The manufacturer produces thousands of beads, basically one at a time. At the point they are ready to get strung up as strands, they are piled in up into a huge pyramid on a table. Someone, usually a woman, sits there all day and eyeballs them and sorts them by quality. She separates the A-quality from the B-quality. B-quality beads may have some flat sides, the color may not fill the entire bead, the holes may have chips or other problems, the shape might be somewhat distorted. For the A-quality, she chooses which ones are similar enough to be included on the same strand, and the customer will think they are all exactly the same. This process of selection is less important for the B-quality beads.

The Czech beads have a good size hole. The holes from bead to bead on a strand are pretty much the same size. They are drilled through the center.

These holes would be called “generally smooth”. This is a marketing term. The hole of a bead is not very smooth. Instead it looks like a broken soda bottle. If I took a soda bottle and smashed it on the edge of a table, this resulting jagged rim would be what the hole looked like — rough, jagged edges, potential to cut your stringing material. Because you cannot see this roughness with your naked eye, marketers can get away with calling these holes “generally smooth”. However, you always have to worry about the holes of your beads cutting your stringing materials.

One last point. The Czechs use colored glass, so if the bead scratched or chipped, it would be the same color on the inside.

JAPANESE GLASS: If these 8mm round beads had been made in Japan, we’d give them a grade of “A”. The Japanese beads would cost about 3–5 times that of the Czech beads.

These beads would be “generally perfectly round”. They would not be perfectly round, but would be rounder than the Czech beads.

The beads on a strand would be very similar in size and shape, though not exactly the same size and shape.

These would have good hole sizes, and the hole sizes would be consistent from bead to bead on the strand.

These holes would be called “smooth”, and you would primarily be paying for a smoother hole. Note how I say smoother, not smooth. They would be drilled through the center.

The Japanese also use colored glass, so if your bead scratched or chipped, it would be the same color on the inside.

CHINESE GLASS: These round 8mm glass beads could also have been made in China. We would give these beads a “D” or an “F”. They would be 1/3 or less in cost than the Czech beads.

These beads would be “generally perfectly round”.

The hole sizes would be a good size hole and consistent along the strand from bead to bead.

We would call these holes “generally smooth”, meaning they look like a broken coke bottle. The holes would be a little rougher than the Czech beads.

Usually the hole is drilled through the center, but sometimes you’ll find that the hole is a little off-center. If off-center, this means the bead will more easily break when worn. It also means that the beads on a strand will not line up perfectly, which can be annoying.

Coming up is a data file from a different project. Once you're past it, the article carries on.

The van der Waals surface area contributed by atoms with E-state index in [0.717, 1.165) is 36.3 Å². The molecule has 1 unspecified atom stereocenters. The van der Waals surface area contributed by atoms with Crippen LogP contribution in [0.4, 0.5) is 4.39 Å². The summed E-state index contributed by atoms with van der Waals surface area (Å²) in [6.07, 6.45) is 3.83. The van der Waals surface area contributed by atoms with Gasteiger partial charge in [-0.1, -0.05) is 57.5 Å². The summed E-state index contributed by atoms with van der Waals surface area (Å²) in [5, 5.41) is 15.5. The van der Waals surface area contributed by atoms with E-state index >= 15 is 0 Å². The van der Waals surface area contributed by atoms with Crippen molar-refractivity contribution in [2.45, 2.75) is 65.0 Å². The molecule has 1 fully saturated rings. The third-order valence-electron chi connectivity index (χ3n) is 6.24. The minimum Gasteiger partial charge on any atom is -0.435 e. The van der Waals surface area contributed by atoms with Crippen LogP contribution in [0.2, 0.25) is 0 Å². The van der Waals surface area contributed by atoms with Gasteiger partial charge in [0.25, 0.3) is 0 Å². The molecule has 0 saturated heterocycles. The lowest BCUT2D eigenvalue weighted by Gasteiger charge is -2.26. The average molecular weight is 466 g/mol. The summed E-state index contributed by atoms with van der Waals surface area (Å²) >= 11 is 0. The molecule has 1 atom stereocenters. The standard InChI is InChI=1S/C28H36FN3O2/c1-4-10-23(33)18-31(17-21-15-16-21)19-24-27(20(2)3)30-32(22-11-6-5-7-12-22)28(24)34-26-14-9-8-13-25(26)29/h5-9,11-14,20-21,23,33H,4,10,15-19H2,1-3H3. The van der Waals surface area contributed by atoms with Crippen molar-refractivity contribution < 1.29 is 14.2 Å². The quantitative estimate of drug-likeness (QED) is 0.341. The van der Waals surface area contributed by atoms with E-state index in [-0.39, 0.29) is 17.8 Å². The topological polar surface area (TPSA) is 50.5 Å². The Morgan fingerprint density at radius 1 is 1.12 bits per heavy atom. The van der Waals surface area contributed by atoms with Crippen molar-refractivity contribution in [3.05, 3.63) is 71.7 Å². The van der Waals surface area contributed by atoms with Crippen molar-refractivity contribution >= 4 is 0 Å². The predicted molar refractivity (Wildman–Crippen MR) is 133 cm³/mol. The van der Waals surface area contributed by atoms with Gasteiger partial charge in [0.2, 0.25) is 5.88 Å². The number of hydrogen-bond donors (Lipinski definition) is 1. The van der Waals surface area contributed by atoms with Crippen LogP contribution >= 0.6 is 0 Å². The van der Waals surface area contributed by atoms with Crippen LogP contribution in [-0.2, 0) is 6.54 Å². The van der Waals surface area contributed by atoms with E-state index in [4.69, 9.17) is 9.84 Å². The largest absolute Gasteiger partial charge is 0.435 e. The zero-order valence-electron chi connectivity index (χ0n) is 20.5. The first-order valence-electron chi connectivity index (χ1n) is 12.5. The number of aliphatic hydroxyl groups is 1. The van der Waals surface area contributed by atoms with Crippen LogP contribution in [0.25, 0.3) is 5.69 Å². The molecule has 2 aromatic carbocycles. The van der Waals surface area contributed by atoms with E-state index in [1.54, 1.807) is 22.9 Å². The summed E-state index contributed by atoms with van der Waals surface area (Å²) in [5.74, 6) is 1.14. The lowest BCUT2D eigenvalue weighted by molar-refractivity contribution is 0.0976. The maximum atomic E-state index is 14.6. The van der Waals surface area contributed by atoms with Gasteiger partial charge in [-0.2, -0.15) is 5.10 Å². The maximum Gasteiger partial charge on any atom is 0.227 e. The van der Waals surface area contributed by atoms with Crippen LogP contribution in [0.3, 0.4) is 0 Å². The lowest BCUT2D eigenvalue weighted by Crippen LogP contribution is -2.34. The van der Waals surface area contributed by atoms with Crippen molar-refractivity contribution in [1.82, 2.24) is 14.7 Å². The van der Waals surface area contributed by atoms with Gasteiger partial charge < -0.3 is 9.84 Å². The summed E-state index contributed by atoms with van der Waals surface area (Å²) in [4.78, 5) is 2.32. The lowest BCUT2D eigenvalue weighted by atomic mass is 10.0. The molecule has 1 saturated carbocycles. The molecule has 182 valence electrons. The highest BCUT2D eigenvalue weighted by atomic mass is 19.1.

The problem with the Chinese beads is that they tend to use clear beads and colored coatings. The coatings are very poorly applied. The coatings will chip off, and your beads will all-too-quickly look like chipped nail polish.

[Since 2005, the Czechs have gotten very much into coatings, as well. Their finishes seem more reliable, but will still have the issues of chipping off the core bead. But the coating technology keeps improving. For the Czechs, this has opened up great possibilities in color combinations and effects. The Czechs use their coated beads to supplement and complement their regular line of beads. ]

[NOTE, parenthetically: The best gemstone beads come from China. China gets A+ for gemstones. Their higher quality gemstone beads tend to be higher priced than gemstone beads from other countries. While India is catching up in quality and selection, they still have a ways to go. What I tend to like about the Chinese gemstone beads is that they are more careful in how they drill the holes. They know how to avoid the fracture lines in the stone, so that when finished jewelry is subjected to all the forces of movement and wear, they hold up well, and don’t break. Chinese beads have clean holes, and rarely have any cracks or wear at the hole. Chinese beads, when treated with dyes, heat, radiation, polishes and the like, seem more durable, and less affected by sunlight, water, detergents and general wear, than similarly treated ones from other countries. I usually try to avoid the beads from India, particularly the treated ones, but they are a lot less expensive. ]

INDIA GLASS: As a last example, we can picture these same 8mm round beads beads as if they were made in India. Here, we would give these beads an “F minus minus minus minus”. These beads would be a fraction of the cost of the Czech beads.

These beads would not be perfectly round.

Some holes would be OK, some too small, some too large.

Some holes would be drilled centered. Some off centered. Some somewhat at a diagonal.

These holes would be called “rough”. They can’t get away with marketing because your eye can see how rough these are.

While the Indians are beginning to adapt some of the Chinese production techniques, such as colored coatings and decals, to keep their costs down, for the most part today, you can assume that they have used colored glass, so if their beads scratched or chipped, they would be the same color on the inside.

So Many Beads, So Little Time, Which Ones Do I Choose?